Top Soviet Banker Sees Need for Western Loan
MOSCOW -- The Soviet Union's top central banker, Viktor Gerashchenko, said Moscow would welcome a bridging loan from Western banks to help clear up commercial debt arrears and improve the country's overall credit rating.
Such a loan "would make things easier," and its size would depend on how much foreign creditors were prepared to support the Soviet Union, said Mr. Gerashchenko, chairman of the Soviet State Bank.
Up to $3 Billion in Late Payments
Late payments by Soviet companies to foreign suppliers totaled $2.5 billion to $3 billion, he said. "The best thing would be just to delete this delay in repayments ... get a [credit] line in the order of $3 billion which can be used for repayments."
He spoke before going to Thailand for the annual meeting of the International Monetary Fund and the International Bank for Reconstruction and Development.
"The difference between minimum and maximum [credit] could be enormous," Mr. Gerashchenko said. "We just hope that our associate status at the IMF could give certain signals to the Western banking community." The Soviet Union obtained this IMF status last weekend, giving it access to technical aid but not to credits.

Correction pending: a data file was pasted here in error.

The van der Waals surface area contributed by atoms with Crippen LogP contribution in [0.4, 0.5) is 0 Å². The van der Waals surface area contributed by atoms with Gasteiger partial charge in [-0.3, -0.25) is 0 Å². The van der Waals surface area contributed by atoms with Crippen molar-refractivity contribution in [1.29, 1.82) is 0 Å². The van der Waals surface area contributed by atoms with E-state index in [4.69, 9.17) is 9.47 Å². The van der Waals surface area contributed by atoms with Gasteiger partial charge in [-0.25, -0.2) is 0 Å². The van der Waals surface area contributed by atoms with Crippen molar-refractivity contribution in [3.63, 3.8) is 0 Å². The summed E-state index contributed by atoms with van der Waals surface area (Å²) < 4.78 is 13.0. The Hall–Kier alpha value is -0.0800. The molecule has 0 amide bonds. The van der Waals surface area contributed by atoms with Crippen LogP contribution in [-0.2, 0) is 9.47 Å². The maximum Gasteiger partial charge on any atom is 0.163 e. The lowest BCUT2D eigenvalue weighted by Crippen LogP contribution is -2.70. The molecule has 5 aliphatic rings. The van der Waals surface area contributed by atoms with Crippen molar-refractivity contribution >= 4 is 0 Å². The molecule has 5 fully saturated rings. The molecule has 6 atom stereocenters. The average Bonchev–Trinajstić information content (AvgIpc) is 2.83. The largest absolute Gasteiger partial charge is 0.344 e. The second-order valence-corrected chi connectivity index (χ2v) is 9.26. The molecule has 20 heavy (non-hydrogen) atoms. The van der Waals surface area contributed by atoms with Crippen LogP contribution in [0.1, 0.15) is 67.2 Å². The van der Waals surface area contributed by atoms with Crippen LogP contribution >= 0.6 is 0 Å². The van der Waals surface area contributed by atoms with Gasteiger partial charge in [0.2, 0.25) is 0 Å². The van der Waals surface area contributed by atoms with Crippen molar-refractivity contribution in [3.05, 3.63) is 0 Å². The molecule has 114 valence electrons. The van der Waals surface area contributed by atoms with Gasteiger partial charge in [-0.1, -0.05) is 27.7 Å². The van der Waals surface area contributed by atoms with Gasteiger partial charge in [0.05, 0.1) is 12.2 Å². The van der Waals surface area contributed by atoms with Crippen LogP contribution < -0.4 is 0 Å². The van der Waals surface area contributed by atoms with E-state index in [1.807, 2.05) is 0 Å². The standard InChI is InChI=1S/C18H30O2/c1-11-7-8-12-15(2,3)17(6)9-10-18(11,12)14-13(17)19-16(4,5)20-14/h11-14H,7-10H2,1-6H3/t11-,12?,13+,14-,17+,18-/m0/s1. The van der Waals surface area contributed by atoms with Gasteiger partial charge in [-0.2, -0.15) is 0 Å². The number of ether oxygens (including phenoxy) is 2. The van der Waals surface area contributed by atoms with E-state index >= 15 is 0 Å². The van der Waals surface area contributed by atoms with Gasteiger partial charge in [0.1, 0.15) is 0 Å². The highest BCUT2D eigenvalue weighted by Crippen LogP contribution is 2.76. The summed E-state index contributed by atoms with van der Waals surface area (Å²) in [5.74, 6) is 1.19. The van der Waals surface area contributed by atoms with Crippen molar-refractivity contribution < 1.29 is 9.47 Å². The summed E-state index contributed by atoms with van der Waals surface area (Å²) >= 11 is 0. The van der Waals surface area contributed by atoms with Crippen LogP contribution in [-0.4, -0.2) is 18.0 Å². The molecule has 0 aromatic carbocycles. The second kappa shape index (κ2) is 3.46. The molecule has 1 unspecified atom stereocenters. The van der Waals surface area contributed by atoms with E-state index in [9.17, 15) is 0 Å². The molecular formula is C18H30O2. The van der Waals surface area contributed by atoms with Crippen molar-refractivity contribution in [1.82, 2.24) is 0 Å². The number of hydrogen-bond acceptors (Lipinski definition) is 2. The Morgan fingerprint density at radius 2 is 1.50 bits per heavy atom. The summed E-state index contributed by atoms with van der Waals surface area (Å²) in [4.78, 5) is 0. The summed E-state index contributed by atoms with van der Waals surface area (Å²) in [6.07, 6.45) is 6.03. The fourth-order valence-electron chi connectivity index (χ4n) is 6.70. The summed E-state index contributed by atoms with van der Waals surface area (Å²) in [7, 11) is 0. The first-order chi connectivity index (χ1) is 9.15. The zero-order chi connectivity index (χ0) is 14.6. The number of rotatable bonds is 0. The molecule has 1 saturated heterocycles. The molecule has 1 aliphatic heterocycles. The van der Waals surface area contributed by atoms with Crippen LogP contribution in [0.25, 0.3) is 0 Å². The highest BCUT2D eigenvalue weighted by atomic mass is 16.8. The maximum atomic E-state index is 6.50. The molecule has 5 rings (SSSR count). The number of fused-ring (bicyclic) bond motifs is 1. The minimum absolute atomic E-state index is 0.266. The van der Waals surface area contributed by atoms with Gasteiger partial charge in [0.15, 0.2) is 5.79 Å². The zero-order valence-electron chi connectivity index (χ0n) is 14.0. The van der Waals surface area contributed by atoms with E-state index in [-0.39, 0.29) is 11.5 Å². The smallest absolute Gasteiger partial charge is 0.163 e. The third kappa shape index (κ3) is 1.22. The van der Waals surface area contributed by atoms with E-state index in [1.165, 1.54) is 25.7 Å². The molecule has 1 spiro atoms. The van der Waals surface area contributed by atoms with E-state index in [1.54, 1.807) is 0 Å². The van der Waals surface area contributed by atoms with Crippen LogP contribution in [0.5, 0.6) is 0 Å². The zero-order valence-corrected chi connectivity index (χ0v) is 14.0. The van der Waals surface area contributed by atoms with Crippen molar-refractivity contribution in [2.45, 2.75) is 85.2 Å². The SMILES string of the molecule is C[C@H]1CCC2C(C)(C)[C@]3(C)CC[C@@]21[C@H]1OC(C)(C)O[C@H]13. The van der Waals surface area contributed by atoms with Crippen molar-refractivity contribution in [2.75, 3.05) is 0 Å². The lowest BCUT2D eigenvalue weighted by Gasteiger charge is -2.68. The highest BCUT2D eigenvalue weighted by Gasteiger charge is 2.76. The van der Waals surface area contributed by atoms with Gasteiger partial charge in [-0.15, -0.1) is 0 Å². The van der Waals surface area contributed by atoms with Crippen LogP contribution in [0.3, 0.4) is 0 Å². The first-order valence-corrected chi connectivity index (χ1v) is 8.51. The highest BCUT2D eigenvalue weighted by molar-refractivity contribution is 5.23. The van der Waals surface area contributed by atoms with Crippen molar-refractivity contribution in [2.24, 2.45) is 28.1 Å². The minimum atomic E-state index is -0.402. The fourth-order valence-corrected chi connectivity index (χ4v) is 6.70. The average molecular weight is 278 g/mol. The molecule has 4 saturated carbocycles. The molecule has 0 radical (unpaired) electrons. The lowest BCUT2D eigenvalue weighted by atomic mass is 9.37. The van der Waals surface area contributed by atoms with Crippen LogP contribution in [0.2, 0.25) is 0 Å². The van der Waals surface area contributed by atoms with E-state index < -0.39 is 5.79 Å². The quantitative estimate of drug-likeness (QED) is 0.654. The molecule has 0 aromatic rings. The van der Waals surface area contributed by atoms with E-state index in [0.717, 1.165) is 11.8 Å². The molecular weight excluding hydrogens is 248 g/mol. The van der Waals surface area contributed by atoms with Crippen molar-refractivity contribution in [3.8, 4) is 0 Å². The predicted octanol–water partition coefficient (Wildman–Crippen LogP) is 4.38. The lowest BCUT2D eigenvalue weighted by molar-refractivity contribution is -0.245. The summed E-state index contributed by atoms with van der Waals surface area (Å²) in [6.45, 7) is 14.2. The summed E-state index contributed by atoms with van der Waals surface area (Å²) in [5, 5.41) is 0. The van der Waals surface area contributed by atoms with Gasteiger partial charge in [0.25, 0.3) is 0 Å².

Uses for Any Western Financial Aid
The State Bank chief said foreign financing could go toward stabilizing the Soviet economy and reforms that would motivate people to work harder, produce more goods for export, and reduce the country's high import bill.
Mr. Gerashchenko said the Soviet Bank for Foreign Economic Affairs, which services Soviet state debt, had suffered from some companies' repayment problems since the beginning of 1990.